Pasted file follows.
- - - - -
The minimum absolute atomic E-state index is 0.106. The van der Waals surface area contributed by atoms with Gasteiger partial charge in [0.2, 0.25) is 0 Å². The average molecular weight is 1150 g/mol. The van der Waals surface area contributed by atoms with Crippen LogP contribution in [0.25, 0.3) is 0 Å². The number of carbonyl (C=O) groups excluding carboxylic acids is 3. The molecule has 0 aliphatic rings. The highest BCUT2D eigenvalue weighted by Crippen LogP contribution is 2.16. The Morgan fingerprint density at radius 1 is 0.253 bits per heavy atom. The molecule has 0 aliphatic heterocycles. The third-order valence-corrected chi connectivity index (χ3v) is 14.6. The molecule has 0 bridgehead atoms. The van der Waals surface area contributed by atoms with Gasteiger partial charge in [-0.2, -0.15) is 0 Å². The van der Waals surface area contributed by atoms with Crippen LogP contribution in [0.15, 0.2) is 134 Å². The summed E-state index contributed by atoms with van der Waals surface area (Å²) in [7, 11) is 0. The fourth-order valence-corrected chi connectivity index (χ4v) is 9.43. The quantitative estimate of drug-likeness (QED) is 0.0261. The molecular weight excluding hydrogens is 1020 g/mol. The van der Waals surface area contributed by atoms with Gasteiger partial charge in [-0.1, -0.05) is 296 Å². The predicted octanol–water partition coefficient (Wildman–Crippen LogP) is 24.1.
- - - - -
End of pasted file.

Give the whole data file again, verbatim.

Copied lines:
The minimum absolute atomic E-state index is 0.106. The van der Waals surface area contributed by atoms with Gasteiger partial charge in [0.2, 0.25) is 0 Å². The average molecular weight is 1150 g/mol. The van der Waals surface area contributed by atoms with Crippen LogP contribution in [0.25, 0.3) is 0 Å². The number of carbonyl (C=O) groups excluding carboxylic acids is 3. The molecule has 0 aliphatic rings. The highest BCUT2D eigenvalue weighted by Crippen LogP contribution is 2.16. The Morgan fingerprint density at radius 1 is 0.253 bits per heavy atom. The molecule has 0 aliphatic heterocycles. The third-order valence-corrected chi connectivity index (χ3v) is 14.6. The molecule has 0 bridgehead atoms. The van der Waals surface area contributed by atoms with Gasteiger partial charge in [-0.2, -0.15) is 0 Å². The van der Waals surface area contributed by atoms with Crippen LogP contribution in [0.15, 0.2) is 134 Å². The summed E-state index contributed by atoms with van der Waals surface area (Å²) in [7, 11) is 0. The fourth-order valence-corrected chi connectivity index (χ4v) is 9.43. The quantitative estimate of drug-likeness (QED) is 0.0261. The molecular weight excluding hydrogens is 1020 g/mol. The van der Waals surface area contributed by atoms with Gasteiger partial charge in [-0.1, -0.05) is 296 Å². The predicted octanol–water partition coefficient (Wildman–Crippen LogP) is 24.1.